The House Judiciary Committee has discovered that prayer can be a controversial subject.
Not long after the committee began hearings on a proposal to overrule the Supreme Court’s ban on prayers and Bible readings in public schools, it became evident that churchmen were divided on the issue.
But some congressmen have said that their mail is overwhelmingly in favor of some kind of amendment to the Supreme Court’s ruling, and they are making sure that their constituency knows that they are “for” God and prayer.
Some have used the hearings as an occasion to lecture Congress and the Supreme Court. One of the most recent examples was Governor George Wallace of Alabama, who “left off campaigning for the presidency for a spell to warn Congress to get with God,” as one reporter wrote.
The intent of the bill (widely known as the “Becker Amendment”) is to overrule a 1963 Supreme Court decision that no state or locality may require recitation of the Lord’s Prayer or Bible verses in public schools.
Dr. Robert Cook, representing the National Association of Evangelicals, told the committee that prayer and Bible reading had been a “tried and proven” custom ever since the inception of public schools, when “ministers were the teachers.”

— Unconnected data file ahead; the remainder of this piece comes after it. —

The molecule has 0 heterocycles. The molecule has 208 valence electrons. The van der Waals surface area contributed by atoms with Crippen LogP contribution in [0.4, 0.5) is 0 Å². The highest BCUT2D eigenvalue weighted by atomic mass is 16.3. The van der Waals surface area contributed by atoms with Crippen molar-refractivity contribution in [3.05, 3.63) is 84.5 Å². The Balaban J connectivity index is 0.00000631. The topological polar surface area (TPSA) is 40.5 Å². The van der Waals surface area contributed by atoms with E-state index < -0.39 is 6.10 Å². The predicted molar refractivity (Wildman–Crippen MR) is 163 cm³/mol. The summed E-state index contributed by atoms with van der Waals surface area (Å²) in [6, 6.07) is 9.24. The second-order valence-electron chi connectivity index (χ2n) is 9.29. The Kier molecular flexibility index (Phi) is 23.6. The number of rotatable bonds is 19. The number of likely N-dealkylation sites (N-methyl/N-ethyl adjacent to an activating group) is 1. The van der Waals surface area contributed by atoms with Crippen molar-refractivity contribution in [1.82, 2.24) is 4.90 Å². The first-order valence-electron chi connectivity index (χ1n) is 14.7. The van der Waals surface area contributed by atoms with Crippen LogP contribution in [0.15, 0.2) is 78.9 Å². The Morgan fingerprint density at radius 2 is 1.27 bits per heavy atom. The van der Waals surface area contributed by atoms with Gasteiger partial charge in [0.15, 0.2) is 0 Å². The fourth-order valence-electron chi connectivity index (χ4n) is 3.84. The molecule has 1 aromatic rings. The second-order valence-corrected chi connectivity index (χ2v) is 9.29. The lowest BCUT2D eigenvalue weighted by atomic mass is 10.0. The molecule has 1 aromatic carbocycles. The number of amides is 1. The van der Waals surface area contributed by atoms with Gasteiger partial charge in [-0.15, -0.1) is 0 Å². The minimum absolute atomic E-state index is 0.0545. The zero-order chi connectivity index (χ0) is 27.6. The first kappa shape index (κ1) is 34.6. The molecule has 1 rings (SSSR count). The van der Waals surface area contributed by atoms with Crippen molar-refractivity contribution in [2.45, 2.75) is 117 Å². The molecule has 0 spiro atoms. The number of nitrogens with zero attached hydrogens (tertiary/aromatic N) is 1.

“While the good that has come from the practice cannot be measured, we believe that it has been considerable and provided a stabilizing influence greater than many realize,” said Dr. Cook. “The adverse effects have been insignificant. We know of none.”
The NAE has come out with a formal statement in favor of an “amendment to the Federal Constitution which will strengthen the present provision for the free exercise of religion in our national life and allow reference to, belief in, reliance upon, or invoking the aid of God, in any governmental or public document, proceeding, activity, ceremony, school or institution.”
A representative of the National Council of Churches took a different position. Dr. Edwin H. Tuller, who is also general secretary of the American Baptist Convention, told the committee: